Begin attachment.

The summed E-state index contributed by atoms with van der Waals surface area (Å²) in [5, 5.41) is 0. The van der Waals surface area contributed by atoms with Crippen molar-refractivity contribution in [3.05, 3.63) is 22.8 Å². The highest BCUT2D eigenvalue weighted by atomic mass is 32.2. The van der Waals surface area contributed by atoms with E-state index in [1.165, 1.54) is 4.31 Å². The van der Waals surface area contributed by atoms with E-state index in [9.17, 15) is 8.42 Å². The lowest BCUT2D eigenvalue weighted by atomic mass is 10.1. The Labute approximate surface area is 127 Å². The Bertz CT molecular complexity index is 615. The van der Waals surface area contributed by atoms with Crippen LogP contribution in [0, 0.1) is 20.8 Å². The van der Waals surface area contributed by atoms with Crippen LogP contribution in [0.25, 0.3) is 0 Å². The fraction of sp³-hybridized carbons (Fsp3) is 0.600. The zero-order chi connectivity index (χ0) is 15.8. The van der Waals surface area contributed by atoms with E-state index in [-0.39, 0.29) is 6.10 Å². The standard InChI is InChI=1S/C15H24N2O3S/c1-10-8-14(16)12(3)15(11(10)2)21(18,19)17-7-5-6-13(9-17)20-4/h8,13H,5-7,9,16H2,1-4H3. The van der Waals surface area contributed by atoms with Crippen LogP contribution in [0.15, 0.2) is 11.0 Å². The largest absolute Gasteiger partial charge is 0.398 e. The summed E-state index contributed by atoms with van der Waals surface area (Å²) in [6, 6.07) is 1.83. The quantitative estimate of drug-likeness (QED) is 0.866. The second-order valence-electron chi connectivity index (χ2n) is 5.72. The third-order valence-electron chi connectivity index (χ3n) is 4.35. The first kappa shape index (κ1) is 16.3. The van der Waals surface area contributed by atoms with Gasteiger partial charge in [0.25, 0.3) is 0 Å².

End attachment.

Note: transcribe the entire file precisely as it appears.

The summed E-state index contributed by atoms with van der Waals surface area (Å²) in [5, 5.41) is 0. The van der Waals surface area contributed by atoms with Crippen molar-refractivity contribution in [3.05, 3.63) is 22.8 Å². The highest BCUT2D eigenvalue weighted by atomic mass is 32.2. The van der Waals surface area contributed by atoms with E-state index in [1.165, 1.54) is 4.31 Å². The van der Waals surface area contributed by atoms with E-state index in [9.17, 15) is 8.42 Å². The lowest BCUT2D eigenvalue weighted by atomic mass is 10.1. The Labute approximate surface area is 127 Å². The Bertz CT molecular complexity index is 615. The van der Waals surface area contributed by atoms with Crippen LogP contribution in [0, 0.1) is 20.8 Å². The van der Waals surface area contributed by atoms with Crippen LogP contribution in [0.25, 0.3) is 0 Å². The fraction of sp³-hybridized carbons (Fsp3) is 0.600. The zero-order chi connectivity index (χ0) is 15.8. The van der Waals surface area contributed by atoms with E-state index in [-0.39, 0.29) is 6.10 Å². The standard InChI is InChI=1S/C15H24N2O3S/c1-10-8-14(16)12(3)15(11(10)2)21(18,19)17-7-5-6-13(9-17)20-4/h8,13H,5-7,9,16H2,1-4H3. The van der Waals surface area contributed by atoms with Crippen LogP contribution in [0.15, 0.2) is 11.0 Å². The largest absolute Gasteiger partial charge is 0.398 e. The summed E-state index contributed by atoms with van der Waals surface area (Å²) in [6, 6.07) is 1.83. The quantitative estimate of drug-likeness (QED) is 0.866. The second-order valence-electron chi connectivity index (χ2n) is 5.72. The third-order valence-electron chi connectivity index (χ3n) is 4.35. The first kappa shape index (κ1) is 16.3. The van der Waals surface area contributed by atoms with Gasteiger partial charge in [0.25, 0.3) is 0 Å².